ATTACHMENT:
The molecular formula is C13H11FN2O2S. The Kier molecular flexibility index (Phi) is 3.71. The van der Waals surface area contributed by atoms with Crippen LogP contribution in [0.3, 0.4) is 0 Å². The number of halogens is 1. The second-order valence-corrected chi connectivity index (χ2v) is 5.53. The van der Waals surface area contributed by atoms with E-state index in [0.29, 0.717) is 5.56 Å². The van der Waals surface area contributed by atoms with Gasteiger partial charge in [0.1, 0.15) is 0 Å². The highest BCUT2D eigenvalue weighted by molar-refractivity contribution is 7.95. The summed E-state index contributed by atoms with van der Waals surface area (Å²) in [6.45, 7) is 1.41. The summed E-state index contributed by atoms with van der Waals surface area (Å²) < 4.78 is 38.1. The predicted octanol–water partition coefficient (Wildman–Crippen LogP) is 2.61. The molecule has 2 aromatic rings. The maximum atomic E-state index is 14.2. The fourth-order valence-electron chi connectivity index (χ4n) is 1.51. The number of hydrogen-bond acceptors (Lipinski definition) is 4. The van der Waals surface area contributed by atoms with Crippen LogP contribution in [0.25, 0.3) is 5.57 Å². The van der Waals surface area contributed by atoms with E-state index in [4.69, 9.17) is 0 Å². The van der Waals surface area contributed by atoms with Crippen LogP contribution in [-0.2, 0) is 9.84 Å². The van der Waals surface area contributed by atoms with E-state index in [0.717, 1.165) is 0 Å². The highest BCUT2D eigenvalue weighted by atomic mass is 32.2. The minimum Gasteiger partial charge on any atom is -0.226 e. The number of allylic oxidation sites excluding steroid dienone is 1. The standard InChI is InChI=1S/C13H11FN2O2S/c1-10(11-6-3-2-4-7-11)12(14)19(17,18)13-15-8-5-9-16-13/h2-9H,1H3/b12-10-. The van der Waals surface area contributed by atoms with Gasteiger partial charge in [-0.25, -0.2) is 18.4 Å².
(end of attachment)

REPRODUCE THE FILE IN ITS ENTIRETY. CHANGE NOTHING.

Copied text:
The molecular formula is C13H11FN2O2S. The Kier molecular flexibility index (Phi) is 3.71. The van der Waals surface area contributed by atoms with Crippen LogP contribution in [0.3, 0.4) is 0 Å². The number of halogens is 1. The second-order valence-corrected chi connectivity index (χ2v) is 5.53. The van der Waals surface area contributed by atoms with E-state index in [0.29, 0.717) is 5.56 Å². The van der Waals surface area contributed by atoms with Gasteiger partial charge in [0.1, 0.15) is 0 Å². The highest BCUT2D eigenvalue weighted by molar-refractivity contribution is 7.95. The summed E-state index contributed by atoms with van der Waals surface area (Å²) in [6.45, 7) is 1.41. The summed E-state index contributed by atoms with van der Waals surface area (Å²) < 4.78 is 38.1. The predicted octanol–water partition coefficient (Wildman–Crippen LogP) is 2.61. The molecule has 2 aromatic rings. The maximum atomic E-state index is 14.2. The fourth-order valence-electron chi connectivity index (χ4n) is 1.51. The number of hydrogen-bond acceptors (Lipinski definition) is 4. The van der Waals surface area contributed by atoms with Crippen LogP contribution in [0.25, 0.3) is 5.57 Å². The van der Waals surface area contributed by atoms with E-state index in [4.69, 9.17) is 0 Å². The van der Waals surface area contributed by atoms with Crippen LogP contribution in [-0.2, 0) is 9.84 Å². The van der Waals surface area contributed by atoms with E-state index in [0.717, 1.165) is 0 Å². The highest BCUT2D eigenvalue weighted by atomic mass is 32.2. The minimum Gasteiger partial charge on any atom is -0.226 e. The number of allylic oxidation sites excluding steroid dienone is 1. The standard InChI is InChI=1S/C13H11FN2O2S/c1-10(11-6-3-2-4-7-11)12(14)19(17,18)13-15-8-5-9-16-13/h2-9H,1H3/b12-10-. The van der Waals surface area contributed by atoms with Gasteiger partial charge in [-0.25, -0.2) is 18.4 Å².